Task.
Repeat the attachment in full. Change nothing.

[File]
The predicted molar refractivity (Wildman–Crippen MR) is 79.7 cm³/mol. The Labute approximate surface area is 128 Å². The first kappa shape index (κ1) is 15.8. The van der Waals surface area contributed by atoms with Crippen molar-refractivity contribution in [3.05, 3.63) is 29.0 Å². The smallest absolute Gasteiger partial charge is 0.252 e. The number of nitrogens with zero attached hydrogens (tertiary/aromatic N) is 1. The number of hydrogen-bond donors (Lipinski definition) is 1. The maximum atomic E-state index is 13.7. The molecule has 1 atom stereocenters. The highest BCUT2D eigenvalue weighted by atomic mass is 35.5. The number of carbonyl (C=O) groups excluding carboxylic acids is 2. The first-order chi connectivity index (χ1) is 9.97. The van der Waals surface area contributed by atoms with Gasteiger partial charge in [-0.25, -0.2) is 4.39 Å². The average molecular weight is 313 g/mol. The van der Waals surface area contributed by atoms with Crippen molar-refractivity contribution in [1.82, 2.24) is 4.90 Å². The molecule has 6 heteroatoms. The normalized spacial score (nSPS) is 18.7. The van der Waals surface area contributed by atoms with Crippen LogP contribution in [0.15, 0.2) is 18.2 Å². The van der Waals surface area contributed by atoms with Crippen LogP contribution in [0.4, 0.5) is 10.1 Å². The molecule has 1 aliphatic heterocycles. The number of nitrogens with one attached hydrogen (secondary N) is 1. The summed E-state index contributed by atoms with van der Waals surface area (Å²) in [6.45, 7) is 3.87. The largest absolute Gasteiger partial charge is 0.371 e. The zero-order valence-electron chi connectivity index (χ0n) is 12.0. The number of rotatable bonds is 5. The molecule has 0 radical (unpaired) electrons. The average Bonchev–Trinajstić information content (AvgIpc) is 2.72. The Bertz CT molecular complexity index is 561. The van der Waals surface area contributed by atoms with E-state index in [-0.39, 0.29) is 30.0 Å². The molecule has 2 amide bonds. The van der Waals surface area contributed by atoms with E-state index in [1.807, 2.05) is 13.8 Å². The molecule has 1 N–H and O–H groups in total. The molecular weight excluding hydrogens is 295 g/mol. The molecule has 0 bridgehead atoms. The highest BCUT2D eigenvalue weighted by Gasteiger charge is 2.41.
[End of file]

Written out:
The predicted molar refractivity (Wildman–Crippen MR) is 79.7 cm³/mol. The Labute approximate surface area is 128 Å². The first kappa shape index (κ1) is 15.8. The van der Waals surface area contributed by atoms with Crippen molar-refractivity contribution in [3.05, 3.63) is 29.0 Å². The smallest absolute Gasteiger partial charge is 0.252 e. The number of nitrogens with zero attached hydrogens (tertiary/aromatic N) is 1. The number of hydrogen-bond donors (Lipinski definition) is 1. The maximum atomic E-state index is 13.7. The molecule has 1 atom stereocenters. The highest BCUT2D eigenvalue weighted by atomic mass is 35.5. The number of carbonyl (C=O) groups excluding carboxylic acids is 2. The first-order chi connectivity index (χ1) is 9.97. The van der Waals surface area contributed by atoms with Gasteiger partial charge in [-0.25, -0.2) is 4.39 Å². The average molecular weight is 313 g/mol. The van der Waals surface area contributed by atoms with Crippen molar-refractivity contribution in [1.82, 2.24) is 4.90 Å². The molecule has 6 heteroatoms. The normalized spacial score (nSPS) is 18.7. The van der Waals surface area contributed by atoms with Crippen LogP contribution in [0.15, 0.2) is 18.2 Å². The van der Waals surface area contributed by atoms with Crippen LogP contribution in [0.4, 0.5) is 10.1 Å². The molecule has 1 aliphatic heterocycles. The number of nitrogens with one attached hydrogen (secondary N) is 1. The summed E-state index contributed by atoms with van der Waals surface area (Å²) in [6.45, 7) is 3.87. The largest absolute Gasteiger partial charge is 0.371 e. The zero-order valence-electron chi connectivity index (χ0n) is 12.0. The number of rotatable bonds is 5. The molecule has 0 radical (unpaired) electrons. The average Bonchev–Trinajstić information content (AvgIpc) is 2.72. The Bertz CT molecular complexity index is 561. The van der Waals surface area contributed by atoms with E-state index in [-0.39, 0.29) is 30.0 Å². The molecule has 2 amide bonds. The van der Waals surface area contributed by atoms with E-state index in [1.807, 2.05) is 13.8 Å². The molecule has 1 N–H and O–H groups in total. The molecular weight excluding hydrogens is 295 g/mol. The molecule has 0 bridgehead atoms. The highest BCUT2D eigenvalue weighted by Gasteiger charge is 2.41.